As more and more flowers continue to bloom, hummingbirds become more frequent visitors to our garden.
They dart around so quickly from flower to flower, and are normally so shy, that I’ve had no photos to share with you; though we see them daily now.
We’ve identified at least four different hummingbirds who frequent the garden.
But one was kind enough to visit with me at the Stump Garden late on Sunday afternoon .
Returning from a walk to a friend’s home, I stopped to take photos of the newly blooming Gladiolus.
And while I was busy snapping away from various angles, I heard the whirring buzz of a hummingbird zooming into the garden to sample the Glad’s nectar.
He was so comfortable hovering inside the huge Glad blossom, that he ignored me and my clicking, chiming camera entirely.
The Hummingbird zoomed from blossom to blossom, and then paused to rest on a leaf.
All the while I’m happily taking his portrait.
And by observing, I learned.
Conventional wisdom holds that hummingbirds prefer red flowers.
Supposedly, that is why the plastic hummingbird kits come with gaudy red and yellow feeders and bright red Kool-Aid like mix with which to fill them.
But our little guy was sipping first from blue Glads, then white catnip flowers, and finally from the tiny purple flowers of our Coleus, growing in the pot on the stump.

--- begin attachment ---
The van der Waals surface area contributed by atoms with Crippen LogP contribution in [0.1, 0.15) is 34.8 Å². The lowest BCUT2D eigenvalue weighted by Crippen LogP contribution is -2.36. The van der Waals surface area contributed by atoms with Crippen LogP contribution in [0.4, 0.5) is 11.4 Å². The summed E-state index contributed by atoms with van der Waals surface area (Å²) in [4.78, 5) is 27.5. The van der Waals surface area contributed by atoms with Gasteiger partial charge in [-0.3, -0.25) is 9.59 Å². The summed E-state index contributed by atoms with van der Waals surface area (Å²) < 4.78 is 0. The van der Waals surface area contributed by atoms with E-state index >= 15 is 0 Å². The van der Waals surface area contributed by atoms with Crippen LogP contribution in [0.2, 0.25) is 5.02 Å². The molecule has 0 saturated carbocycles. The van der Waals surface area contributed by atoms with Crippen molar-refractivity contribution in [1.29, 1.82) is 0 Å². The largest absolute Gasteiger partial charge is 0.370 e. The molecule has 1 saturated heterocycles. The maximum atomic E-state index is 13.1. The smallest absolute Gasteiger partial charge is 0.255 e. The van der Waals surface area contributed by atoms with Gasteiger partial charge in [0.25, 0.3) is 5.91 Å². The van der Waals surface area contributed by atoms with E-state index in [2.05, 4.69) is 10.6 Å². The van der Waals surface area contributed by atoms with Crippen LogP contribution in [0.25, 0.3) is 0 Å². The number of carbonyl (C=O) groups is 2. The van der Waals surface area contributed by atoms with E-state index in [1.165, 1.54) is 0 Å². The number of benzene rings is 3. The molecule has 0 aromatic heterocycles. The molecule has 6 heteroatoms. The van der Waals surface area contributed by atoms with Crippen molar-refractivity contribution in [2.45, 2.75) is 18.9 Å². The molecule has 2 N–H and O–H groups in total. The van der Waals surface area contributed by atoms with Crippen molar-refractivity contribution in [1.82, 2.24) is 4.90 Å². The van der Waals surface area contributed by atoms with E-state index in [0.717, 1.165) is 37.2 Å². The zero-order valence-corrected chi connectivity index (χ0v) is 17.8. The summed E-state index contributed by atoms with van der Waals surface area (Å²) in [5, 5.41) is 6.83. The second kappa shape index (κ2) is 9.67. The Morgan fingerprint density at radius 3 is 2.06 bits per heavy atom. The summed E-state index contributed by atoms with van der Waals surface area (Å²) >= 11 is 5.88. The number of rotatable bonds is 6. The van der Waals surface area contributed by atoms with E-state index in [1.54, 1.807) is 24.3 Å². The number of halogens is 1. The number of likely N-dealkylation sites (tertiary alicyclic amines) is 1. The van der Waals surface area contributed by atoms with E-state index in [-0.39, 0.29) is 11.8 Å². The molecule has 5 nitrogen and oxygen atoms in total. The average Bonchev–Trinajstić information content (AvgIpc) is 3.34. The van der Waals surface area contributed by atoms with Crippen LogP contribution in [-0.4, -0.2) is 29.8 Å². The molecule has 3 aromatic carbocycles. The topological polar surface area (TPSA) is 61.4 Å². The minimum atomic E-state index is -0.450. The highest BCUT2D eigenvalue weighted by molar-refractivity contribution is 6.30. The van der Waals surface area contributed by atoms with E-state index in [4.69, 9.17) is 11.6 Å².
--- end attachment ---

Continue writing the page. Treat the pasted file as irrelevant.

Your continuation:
Did you know Hummingbirds would drink from Coleus flowers? I normally break those off as a part of “grooming” the Coleus for more leaf production!
But there he was, hovering beautifully high up in the air, drinking as happily from the Coleus as from the reddest Canna, Salvia, or Fuschia.
Hummingbirds need to consume half their weight in sugar, daily, just to survive. They prefer flowers which offer nectar of 25%-35% sugar content.
They can starve in a matter of hours when food isn’t available.
“Feed them and they will come.”
Good advice, especially in the world of wildlife gardening. And it always amazes me to see how many different species will show up for the feast, once the garden blooms each summer.
Photos by Woodland Gnome 2014